Battle of the Wood of Ephraim

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Relief of Joab (Front Rider) Riding on a horse to put an end to the Rebel Prince Absalom.

According to 2 Samuel, the Battle of the Wood of Ephraim was a Military conflict between the rebel forces of the formerly exiled Israelite Prince Absalom against the royal forces of his father king David during a short lived revolt.[1]

Scholarly opinion is divided as to the historicity of the events in the Books of Samuel. Some scholars believe that the Books of Samuel contain a large amount of historical information, while others view them as fictional.[2]

Relief of the death of Absalom

Background[edit]

Absalom third son of King David of Israel had been newly returned from three years in exile in Geshur[3] for the murder of his half-brother, Amnon and received a pardon with some restrictions [4] later he began a campaign to win the lost favour and trust of the people,[5] which was successful,[6] Later, having his request to his father King David to leave Jerusalem under false pre-tense to worship at Hebron granted, he left with an escort of 200 men unaware of his real intention, upon arriving in the city, he sent messengers to all the leaders and tribal princes throughout the empire to back him as king[7] Meanwhile, back in Hebron he continued to sacrifice under the false guise that he was only there to worship God while still gathering officials and important people in the empire growing his numbers and strength, namely Ahithophel of Giloh one of the royal councillors. When News of Absalom's now open revolt in Hebron reached the royal Israelite court in Jerusalem[8] King David order the city and court evacuated fearing that the rebel forces under Absalom would besiege him in the city,[9] and left with his elite Cherethite/Pelethite Royal guard, a mercenary force of 600 Gathites under their commander Ittai the Gittite, and the entire Israelite royal house. and marched to the Kidron valley and stopped at the bank of the Jordan river and then crossed leaving behind several spies and double agents to subvert Absalom and his conspirators and infiltrate their court and leak information on the rebel movements.[10][11] And made camp there as a king in exile.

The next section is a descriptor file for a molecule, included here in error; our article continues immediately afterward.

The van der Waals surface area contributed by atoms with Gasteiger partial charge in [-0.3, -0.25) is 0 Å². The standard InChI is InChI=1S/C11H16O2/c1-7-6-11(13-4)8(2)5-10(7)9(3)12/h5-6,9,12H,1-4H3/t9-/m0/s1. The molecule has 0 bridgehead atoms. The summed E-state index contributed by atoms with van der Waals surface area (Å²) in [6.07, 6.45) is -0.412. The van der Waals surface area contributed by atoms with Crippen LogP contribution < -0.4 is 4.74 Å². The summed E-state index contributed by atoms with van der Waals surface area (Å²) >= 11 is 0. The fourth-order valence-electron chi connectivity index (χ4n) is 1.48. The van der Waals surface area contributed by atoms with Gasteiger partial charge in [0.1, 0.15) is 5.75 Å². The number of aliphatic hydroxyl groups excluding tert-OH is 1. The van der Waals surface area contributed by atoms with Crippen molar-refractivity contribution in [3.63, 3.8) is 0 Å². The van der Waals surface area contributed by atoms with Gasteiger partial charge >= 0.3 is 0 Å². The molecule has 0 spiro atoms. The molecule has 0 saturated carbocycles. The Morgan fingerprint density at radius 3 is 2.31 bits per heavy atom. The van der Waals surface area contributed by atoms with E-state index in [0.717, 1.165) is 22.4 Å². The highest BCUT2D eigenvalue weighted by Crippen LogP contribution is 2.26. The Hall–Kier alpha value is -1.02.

Battle[edit]

Absalom now determined to commence the attack with his vast host. He chose Amasa, one of Joab's kinsmen, as general, and marched out of Jerusalem into the land of Gilead. When David had entered Mahanaim with his forces, The name of the old king had preserved its wonderful charm; hundreds and thousands of daring warriors flocked to his aid and passed before him to the battle,[12] as he stood at the gate of the city. He divided the army into three parts—one was to be led by Joab; one by Abishai; and the third by Ittai, the trusted friend and commander from Gath. He then declared that he would head the army himself. But his soldiers would not allow the king to risk his life; they entreated him to remain in the city When all was ready, he gave to the three Generals this parting injunction, "Deal gently, for my sake, with the young man, with Absalom." The two armies met in a forest of Ephraim. It was a great and terrible battle. The rebel forces were unable to maneuver because the thickness of trees and were depleted because of the many pits and thickets[13] about the area and were routed by the royal forces. Absalom himself fled. As he was riding through the woods on his mule, he was caught by the long locks of his hair under the spreading branches of a large tree. Unable to free himself, he remained suspended, his mule had escaped. One of David's servants brought this intelligence to General Joab, who gave the order that Absalom be put to death and the royal troops disengage immediately thereafter.

References[edit]

  1. ^ LITERATURE. See the commentaries on the books of Samuel, Kings, Chronicles, and Psalms, and histories of the kingdoms of Israel and Judah, especially Wellhausen and Kittel. A sketch of the life and historical position of David from the modern Continental point of view will be found in G. Beer, Saul, David, Salomo, published by Mohr, Tubingen, 1906.
  2. ^ Andrew Knapp (19 November 2015). Royal Apologetic in the Ancient Near East. SBL Press. p. 162. ISBN 978-0-88414-075-7. 
  3. ^ "Absalom". WWW.bibler.org-Dictionary-Absalom. 
  4. ^ 2nd Samuel. pp. 14:21,23–24. 
  5. ^ 2 Samuel. pp. 15:1–5. 
  6. ^ 2nd Samuel. pp. 15:6. 
  7. ^ 2nd Samuel. pp. 15:9–10. 
  8. ^ 2nd Samuel. pp. 15:13. 
  9. ^ 2nd Samuel. pp. 15:14–15. 
  10. ^ "Espionage and the Jews". Haarezt. Elon Gilad. Nov 12, 2013. 
  11. ^ 2nd Samuel. pp. 15:27–29, 34–36. 
  12. ^ "David". www.Bibler.org. 
  13. ^ 2 Samuel (NIV ed.). pp. 18:8.